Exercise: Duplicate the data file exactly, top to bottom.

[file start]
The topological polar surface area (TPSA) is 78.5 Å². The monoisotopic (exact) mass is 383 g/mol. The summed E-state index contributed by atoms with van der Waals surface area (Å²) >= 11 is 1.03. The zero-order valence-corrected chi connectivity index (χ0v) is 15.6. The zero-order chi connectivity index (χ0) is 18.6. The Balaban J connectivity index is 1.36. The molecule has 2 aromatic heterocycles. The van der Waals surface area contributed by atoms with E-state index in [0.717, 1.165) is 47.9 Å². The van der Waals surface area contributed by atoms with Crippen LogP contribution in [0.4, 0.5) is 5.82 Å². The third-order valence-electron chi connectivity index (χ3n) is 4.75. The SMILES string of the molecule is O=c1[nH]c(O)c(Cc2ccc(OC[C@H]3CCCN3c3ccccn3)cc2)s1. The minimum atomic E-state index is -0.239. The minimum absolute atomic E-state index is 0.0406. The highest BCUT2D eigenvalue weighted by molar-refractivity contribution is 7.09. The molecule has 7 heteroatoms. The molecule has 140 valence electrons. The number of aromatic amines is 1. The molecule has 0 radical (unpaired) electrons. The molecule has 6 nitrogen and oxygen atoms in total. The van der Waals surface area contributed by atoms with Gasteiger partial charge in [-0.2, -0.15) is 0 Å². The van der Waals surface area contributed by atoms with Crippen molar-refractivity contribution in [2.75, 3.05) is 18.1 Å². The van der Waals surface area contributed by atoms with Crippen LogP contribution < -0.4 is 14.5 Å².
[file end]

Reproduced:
The topological polar surface area (TPSA) is 78.5 Å². The monoisotopic (exact) mass is 383 g/mol. The summed E-state index contributed by atoms with van der Waals surface area (Å²) >= 11 is 1.03. The zero-order valence-corrected chi connectivity index (χ0v) is 15.6. The zero-order chi connectivity index (χ0) is 18.6. The Balaban J connectivity index is 1.36. The molecule has 2 aromatic heterocycles. The van der Waals surface area contributed by atoms with E-state index in [0.717, 1.165) is 47.9 Å². The van der Waals surface area contributed by atoms with Crippen LogP contribution in [0.4, 0.5) is 5.82 Å². The third-order valence-electron chi connectivity index (χ3n) is 4.75. The SMILES string of the molecule is O=c1[nH]c(O)c(Cc2ccc(OC[C@H]3CCCN3c3ccccn3)cc2)s1. The minimum atomic E-state index is -0.239. The minimum absolute atomic E-state index is 0.0406. The highest BCUT2D eigenvalue weighted by molar-refractivity contribution is 7.09. The molecule has 7 heteroatoms. The molecule has 140 valence electrons. The number of aromatic amines is 1. The molecule has 0 radical (unpaired) electrons. The molecule has 6 nitrogen and oxygen atoms in total. The van der Waals surface area contributed by atoms with Gasteiger partial charge in [-0.2, -0.15) is 0 Å². The van der Waals surface area contributed by atoms with Crippen molar-refractivity contribution in [2.75, 3.05) is 18.1 Å². The van der Waals surface area contributed by atoms with Crippen LogP contribution < -0.4 is 14.5 Å².